Augusta chairman criticizes Tiger
The chairman of Augusta National had harsh words for Tiger Woods on Wednesday, saying he disappointed everyone with his sex scandal and didn't live up to expectations as a role model. Billy Payne said Woods won't be judged in the future solely on his performance as a golfer, but by the sincerity of his efforts to change as a person. "As he now says himself, he forgot in the process to remember that with fame and fortune comes responsibility, not invisibility," Payne said during his annual state of the Masters news conference. "It is not simply the degree of his conduct that is so egregious here. It is the fact that he disappointed all of us and, more importantly, our kids and our grandkids. Our hero did not live up to the expectations of the role model we saw for our children. I hope he now realizes that every kid he passes on the course wants his swing but would settle for his smile."
Louis Oosthuizen, below, who made the field by winning on the European PGA Tour on March 28, won the par-3 contest by two shots over David Duval, Jerry Pate, 16-year-old Matteo Manassero and K.J. Choi. He's the third consecutive South African to win the event, following Tim Clarke and Rory Sabbatini. No winner of the par-3 contest has won the Masters. "There's always a first time to break the curse," said Oosthuizen, who has three top-five finishes on the European tour this season. "Everyone is aware of it, but to have your name on anything at the Masters, I think, is great." The event had two holes-in-one; both came at No. 9, by Jim Furyk and Graeme McDowell.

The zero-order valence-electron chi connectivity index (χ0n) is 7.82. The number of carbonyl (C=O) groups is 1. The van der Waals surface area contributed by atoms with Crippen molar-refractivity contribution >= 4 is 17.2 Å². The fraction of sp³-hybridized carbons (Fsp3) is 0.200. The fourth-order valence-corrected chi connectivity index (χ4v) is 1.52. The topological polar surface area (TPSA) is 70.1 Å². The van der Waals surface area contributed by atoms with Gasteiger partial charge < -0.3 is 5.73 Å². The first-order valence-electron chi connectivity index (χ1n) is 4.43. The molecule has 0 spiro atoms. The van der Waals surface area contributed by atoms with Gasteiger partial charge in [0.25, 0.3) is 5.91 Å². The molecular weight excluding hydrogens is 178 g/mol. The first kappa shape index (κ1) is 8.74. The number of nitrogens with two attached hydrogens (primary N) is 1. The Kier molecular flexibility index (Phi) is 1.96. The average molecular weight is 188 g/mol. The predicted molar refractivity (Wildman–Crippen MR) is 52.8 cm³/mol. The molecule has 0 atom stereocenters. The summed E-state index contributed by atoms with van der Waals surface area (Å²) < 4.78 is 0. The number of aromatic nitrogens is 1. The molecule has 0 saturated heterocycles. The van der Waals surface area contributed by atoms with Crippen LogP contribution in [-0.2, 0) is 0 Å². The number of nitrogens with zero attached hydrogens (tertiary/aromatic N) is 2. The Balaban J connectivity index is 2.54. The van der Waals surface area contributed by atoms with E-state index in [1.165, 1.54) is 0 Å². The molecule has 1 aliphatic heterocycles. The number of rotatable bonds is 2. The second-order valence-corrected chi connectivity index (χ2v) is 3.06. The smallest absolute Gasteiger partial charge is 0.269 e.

Coming at you
To the few Americans who own 3-D-capable TV sets, every undulation of the greens at the Masters will be visible. No longer will putts break for seemingly no reason or will viewers struggle to judge the distance from golfer to hole. A special national broadcast this week is the first of what could soon be many 3-D events available on home TVs. Viewers need to find out if their cable provider carries a separate 3-D channel, which also is necessary. The 3-D telecast will feature two hours of live afternoon coverage each day, mostly of the back nine, with its own commentators. A live stream also will be available for 3-D-capable computers.
It's hard work making Augusta National look so beautiful. Especially when nature doesn't cooperate. Augusta National chairman Billy Payne says that as recently as a month ago, he worried whether the course would be in its usual shape for the Masters because of the unusually harsh winter. The South had rain, frost and low temperatures in recent months, and one day, 4 to 6 inches of snow blanketed Amen Corner. "Our job is to worry about it," Payne said. "So I think it's very fair to say that even a month ago, we were worried about whether or not we could recapture the quality and the brilliance of what we wanted to look like at the Masters. Our very capable staff kept assuring us, 'Quit worrying, and quit bothering us.' They are just geniuses at what they do. There's a lot of love that goes in the preparation of that course, and we are quite proud of it."